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David Birdsong, Chair 201 W 21ST STREET STOP B7600, HRH 2.114A, AUSTIN, TX 78712 • 512-471-5531

Spring 2008

FR 392K • STRUCTURES & VARIETY IN FRENCH

Unique Days Time Location Instructor
37080 MWF
1:00 PM-2:00 PM
HRH 2.106C
LEGER, C

Course Description

Complementation, or subordination, is a field of study that can give rise to the investigation of a wide array of syntactic phenomena. At first sight, complementation seems to be irregular or unsystematic in Modern French: we find indicative complements (Jean croit qu'il partira), subjunctive complements (Jean regrette que Marie parte), infinitival complements (Jean commence à lire son texte); furthermore, in some contexts, both moods (indicative and subjunctive) are possible. This course seeks to bring students to discover the regularities or the rules of French complementation. Diverse set of issues relating to complementation will be examined. Themes that will be covered are given below. Different analyses that have been put forth to account for these phenomena will be discussed and evaluated. Comparison with other complementation systems (including that of English and that of Romance languages other than French) will be made when judged appropriate.

This course will be taught in French or in English, depending on the background of the participants. Students must have good reading skills in French. Intricate knowledge of syntactic principles is NOT necessary.

Content of the course

  • Classes of predicates and types of complement clauses: semantic compatibility
  • Finite (tensed) complements versus infinitival complements: what do they encode?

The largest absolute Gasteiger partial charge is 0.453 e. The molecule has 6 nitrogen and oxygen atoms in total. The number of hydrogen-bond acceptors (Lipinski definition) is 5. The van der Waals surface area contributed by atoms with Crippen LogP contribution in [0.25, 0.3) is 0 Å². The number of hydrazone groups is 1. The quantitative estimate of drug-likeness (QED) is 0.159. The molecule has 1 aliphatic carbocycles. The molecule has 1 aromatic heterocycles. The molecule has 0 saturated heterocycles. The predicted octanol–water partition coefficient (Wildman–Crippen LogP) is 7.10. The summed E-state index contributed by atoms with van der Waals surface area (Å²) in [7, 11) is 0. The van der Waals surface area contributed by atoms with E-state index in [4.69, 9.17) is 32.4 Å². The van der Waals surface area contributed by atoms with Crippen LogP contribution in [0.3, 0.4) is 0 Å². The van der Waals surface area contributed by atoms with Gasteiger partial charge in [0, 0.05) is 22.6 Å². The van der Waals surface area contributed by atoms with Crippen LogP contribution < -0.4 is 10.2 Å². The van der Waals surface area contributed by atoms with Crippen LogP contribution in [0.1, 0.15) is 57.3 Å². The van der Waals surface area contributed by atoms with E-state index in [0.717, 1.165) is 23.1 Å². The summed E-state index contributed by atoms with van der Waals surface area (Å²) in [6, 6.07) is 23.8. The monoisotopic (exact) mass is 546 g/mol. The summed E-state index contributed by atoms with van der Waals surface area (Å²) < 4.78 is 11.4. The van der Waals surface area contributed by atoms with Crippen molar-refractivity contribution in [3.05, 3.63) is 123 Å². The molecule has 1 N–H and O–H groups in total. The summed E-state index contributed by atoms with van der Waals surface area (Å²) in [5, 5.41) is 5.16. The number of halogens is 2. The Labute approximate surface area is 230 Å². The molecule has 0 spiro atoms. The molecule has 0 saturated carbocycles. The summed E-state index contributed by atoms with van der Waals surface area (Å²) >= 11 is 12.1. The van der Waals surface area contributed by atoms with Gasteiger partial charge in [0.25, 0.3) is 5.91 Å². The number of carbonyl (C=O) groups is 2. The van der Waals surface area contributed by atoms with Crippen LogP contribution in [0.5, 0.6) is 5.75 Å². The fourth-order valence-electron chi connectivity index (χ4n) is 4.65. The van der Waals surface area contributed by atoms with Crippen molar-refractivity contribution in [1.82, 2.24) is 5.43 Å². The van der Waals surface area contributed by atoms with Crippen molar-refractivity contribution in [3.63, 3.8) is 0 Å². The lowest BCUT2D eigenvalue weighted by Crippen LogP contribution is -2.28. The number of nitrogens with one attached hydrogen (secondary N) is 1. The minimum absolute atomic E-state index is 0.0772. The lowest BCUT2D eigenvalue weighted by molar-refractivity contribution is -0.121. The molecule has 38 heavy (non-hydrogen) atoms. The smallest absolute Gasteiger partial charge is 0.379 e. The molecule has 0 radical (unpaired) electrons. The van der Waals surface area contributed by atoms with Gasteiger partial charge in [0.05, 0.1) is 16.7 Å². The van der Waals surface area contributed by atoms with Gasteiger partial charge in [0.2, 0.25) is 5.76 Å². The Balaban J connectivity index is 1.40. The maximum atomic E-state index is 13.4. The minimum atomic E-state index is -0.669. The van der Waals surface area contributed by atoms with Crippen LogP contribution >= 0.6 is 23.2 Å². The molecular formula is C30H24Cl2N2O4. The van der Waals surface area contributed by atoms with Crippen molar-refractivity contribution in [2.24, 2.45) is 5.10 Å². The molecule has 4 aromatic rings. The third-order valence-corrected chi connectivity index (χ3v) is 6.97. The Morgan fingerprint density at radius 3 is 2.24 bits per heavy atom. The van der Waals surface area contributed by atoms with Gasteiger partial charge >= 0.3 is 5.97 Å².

• The indicative/subjunctive distinction: the distinction between the two moods
  • Subjunctive in negative and interrogative contexts: why is it possible?
  • Obviation (disjoint reference of the subjects of the main and subordinate clause) in subjunctive environments: some explanations
  • Negation of the main predicate: what effect does it have on complements (factivity versus implication)
  • Modal verbs: pouvoir, devoir, savoir
  • Causative verbs: faire, laisser
  • Perception verbs (voir) and their different interpretations
  • Three types of infinitival complements in French and their differing properties
  • Aspectual verbs, movement verbs and other predicates participating in restructuring

  • COURSE NUMBER MAY BE REPEATED FOR CREDIT WHEN THE TOPICS VARY

    Grading Policy

    Grade based on: reading assignments, class discussion, preliminary paper (short research project), final paper (research project), oral presentation

    Texts

    Reading packet, selected readings among the following references and others:

    • Achard, M. 1998. Representation of Cognitive Structures. Syntax and Semantics of French Sentential Complements, Berlin/New York: Mouton de Gruyter.
    • Dixon, R.M.W. and A.Y. Aikhenvald (eds). 2006. Complementation. A Cross-Linguistic Typology. Oxford: Oxford University Press.
    • Lalaire, L. 1998. La Variation modale dans les subordonnées à temps fini du français moderne. Approche syntaxique, Bern/Berlin/Frankfurt/New York/Paris/Wien: Peter Lang.
    • Rochette, A. 1999. "The selection properties of aspectual verbs", in K. Johnson and I. Roberts (eds), Beyond Principles and Parameters: Essays in Memory of Osvaldo Jaeggli, 145-165, Dordrecht: Kluwer.
    • Rooryck, J. 2000. Configurations of Sentential Complementation. Perspectives from Romance languages, London: Routledge.
    • Soutet, O. 2000. Le Subjonctif en français, Paris: Ophrys.,
    • Wurmbrand, S. 2003. Infinitives: Restructuring and Clause Structure, Berlin/New York: Mouton de Gruyter.

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